We know, it’s crazy! We thought cars were supposed to bring you places, but sometimes cars need to bring your cars places! Turns out automobiles love car rides just as much as your dog! Here at Motherload, we do everything in our power to make your car’s ride as enjoyable and safe as possible, but we need a little help in preparation. Here are some tips to make your car’s experience the best that it can be!
Decide which type of transport you’d like
Auto transport comes in two forms: open-air and enclosed. There are advantages and disadvantages to both so make sure you research which one is best for you. Here are some thoughts to consider when you’re making this decision.
- Less expensive:
- An average $900 cost to ship a 2015 Honda Civic from Sacramento, CA to New York, NY
- Less safe:
- Your car is open to all the elements. This means wind, dirt, dust, and any objects that may be flying from other cars can easily hit your car.
- Your auto driver can easily inspect your vehicle throughout their route because it’s open
- During gas stops and food breaks, your driver is able to walk around the carrier to inspect your car and take note of any potential problems.
- Better for the environment
- Because open-air carriers are lighter and can hold more cars, less fuel is being used. These carriers get two green thumbs-up!
- More expensive: An average $1,130 cost to ship a 2015 Honda Civic from Sacramento, CA to New York, NY
- Safer: Because your car is enclosed on all sides, weather won’t be an issue. All the wind, dirt, dust, and objects might damage our carrier, but your car is sure to be kept safe!
- deal for high-value automobiles: With increased safety and protection, it’s no wonder these carriers are ideal for the cars you’ve invested so much time, money, and effort into!
- The auto driver cannot inspect your car as often or as efficiently
- Although your vehicle can still be inspected, space is limited and open the carrier is much more complicated. You can still take solace in the fact that your car is still much safer in an enclosed carrier.
- Worse for the environment: These carriers can’t hold quite as many vehicles and are often heavier. Because of this, they use more fuel and unfortunately, get a green thumbs-down.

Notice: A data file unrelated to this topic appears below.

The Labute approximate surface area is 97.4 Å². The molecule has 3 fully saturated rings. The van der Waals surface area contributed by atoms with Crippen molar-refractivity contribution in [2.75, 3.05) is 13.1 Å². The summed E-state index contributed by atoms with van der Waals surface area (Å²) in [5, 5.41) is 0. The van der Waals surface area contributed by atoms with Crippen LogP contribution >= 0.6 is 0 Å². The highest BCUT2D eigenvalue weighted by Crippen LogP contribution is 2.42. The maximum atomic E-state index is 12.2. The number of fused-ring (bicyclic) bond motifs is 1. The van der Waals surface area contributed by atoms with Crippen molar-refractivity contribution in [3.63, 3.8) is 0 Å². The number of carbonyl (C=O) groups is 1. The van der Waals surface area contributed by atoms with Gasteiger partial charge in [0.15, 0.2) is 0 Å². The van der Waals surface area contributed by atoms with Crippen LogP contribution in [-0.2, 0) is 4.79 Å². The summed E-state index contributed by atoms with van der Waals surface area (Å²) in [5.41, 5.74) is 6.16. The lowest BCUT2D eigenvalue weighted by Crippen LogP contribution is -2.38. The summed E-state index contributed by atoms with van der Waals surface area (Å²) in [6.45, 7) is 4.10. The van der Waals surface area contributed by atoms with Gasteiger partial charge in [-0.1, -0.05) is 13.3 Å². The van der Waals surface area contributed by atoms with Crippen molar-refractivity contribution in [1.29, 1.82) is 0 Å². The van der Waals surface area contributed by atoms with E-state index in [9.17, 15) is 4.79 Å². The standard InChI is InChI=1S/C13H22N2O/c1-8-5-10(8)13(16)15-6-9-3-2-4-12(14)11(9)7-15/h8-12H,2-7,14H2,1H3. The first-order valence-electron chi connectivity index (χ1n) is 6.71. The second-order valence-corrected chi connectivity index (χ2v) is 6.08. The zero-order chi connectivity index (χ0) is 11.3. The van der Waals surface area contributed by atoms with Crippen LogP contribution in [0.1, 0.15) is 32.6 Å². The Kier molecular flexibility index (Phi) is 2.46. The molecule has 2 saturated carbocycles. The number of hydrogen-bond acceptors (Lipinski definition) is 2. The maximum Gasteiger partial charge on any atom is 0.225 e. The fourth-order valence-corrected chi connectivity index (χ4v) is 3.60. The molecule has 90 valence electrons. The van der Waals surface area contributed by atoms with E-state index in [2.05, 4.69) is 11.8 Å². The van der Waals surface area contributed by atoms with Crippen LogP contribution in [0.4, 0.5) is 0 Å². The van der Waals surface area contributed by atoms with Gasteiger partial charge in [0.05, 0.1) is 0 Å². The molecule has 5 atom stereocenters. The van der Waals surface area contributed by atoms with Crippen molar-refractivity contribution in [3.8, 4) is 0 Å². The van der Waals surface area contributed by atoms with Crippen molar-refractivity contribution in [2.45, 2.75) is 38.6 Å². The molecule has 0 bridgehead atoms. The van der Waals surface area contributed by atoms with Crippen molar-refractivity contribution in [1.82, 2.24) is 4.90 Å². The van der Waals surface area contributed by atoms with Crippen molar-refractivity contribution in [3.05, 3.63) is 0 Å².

Pick a date
Next, pick and schedule the date you want to drop your car off. You’ll want to ensure that you can be there once the car has made it to its destination so here are some rough estimates of timeframe so you can coordinate wisely. There are, however, many circumstances that can affect arrival time, these are merely estimates.
- 0-200 miles: 1-2 days
- 200-600 miles: 2-4 days
- 600-1000 miles: 3-5 days
- 1500-2000: 5-7 days
- 2000-2400: 6-8 days
- 2400 and up: 7-9 days
Remove all personal items
The Department of Transportation prohibits auto shippers from carrying “household goods” so don’t leave any in your car. This may seem like an inconvenience but it’s to protect you. In fact, if the DOT were to inspect the transporter, your belongings could be seized. Not to mention that your items could also be stolen. In this case, it’s always better to be safe than sorry. You may also wish to remove any aftermarket items, such as DVD players, to ensure they’re protected.
Wash your car
Before taking your car, both you and your transporter will inspect the car for any scratches, damages, and problems with the car. The two of you will complete a paper called a Bill of Lading describing the location and type of each damage. This is to ensure that if any harm comes to the car, the company can cover it. If it was a prior damage, but it is not written down, there is no proof that it is the company should take responsibility. Washing your car is essential in making sure you don’t miss any damage before moving your vehicle.
Do a maintenance check
You should check virtually everything you can think to check before handing over your vehicle. Make sure that you don’t have any leaks, check for any warning lights on your dash, check tire pressure, etc. Tire damage is a common problem but can be easily avoided by having your tires properly inflated. Your chances of an issue occurring are much smaller if you take the steps necessary to make sure your car is in its best shape. We recommend leaving about a fourth of a tank of gas in your car. No, we aren’t taking your car for a joy ride (as much as we might want to sometimes!). But, your car will need to be loaded and unloaded. However, your tank should not be filled or else it’ll add weight that can possibly complicate the shipping process.
Alarm and keys
Make sure you have a spare key in case of emergency. It’s highly unlikely you’ll need it but there would be far too many regrets if your only vehicle key is lost. Also, make sure that your alarm is turned off. After all, can you imagine driving a car with an alarm going off all the way across the country?
Get all your documents together
Any paperwork given to you by the company should be signed and assembled for your car’s departure day. We love transporting cars, but we prefer them not to be stolen, so make sure to have your proof of insurance and driver’s license ready. A Bill of Lading is one of the documents you will need, but won’t be filled out until the day you leave your car. This is where that car wash comes in handy! You’ll search with an employee to record all damages before leaving your car.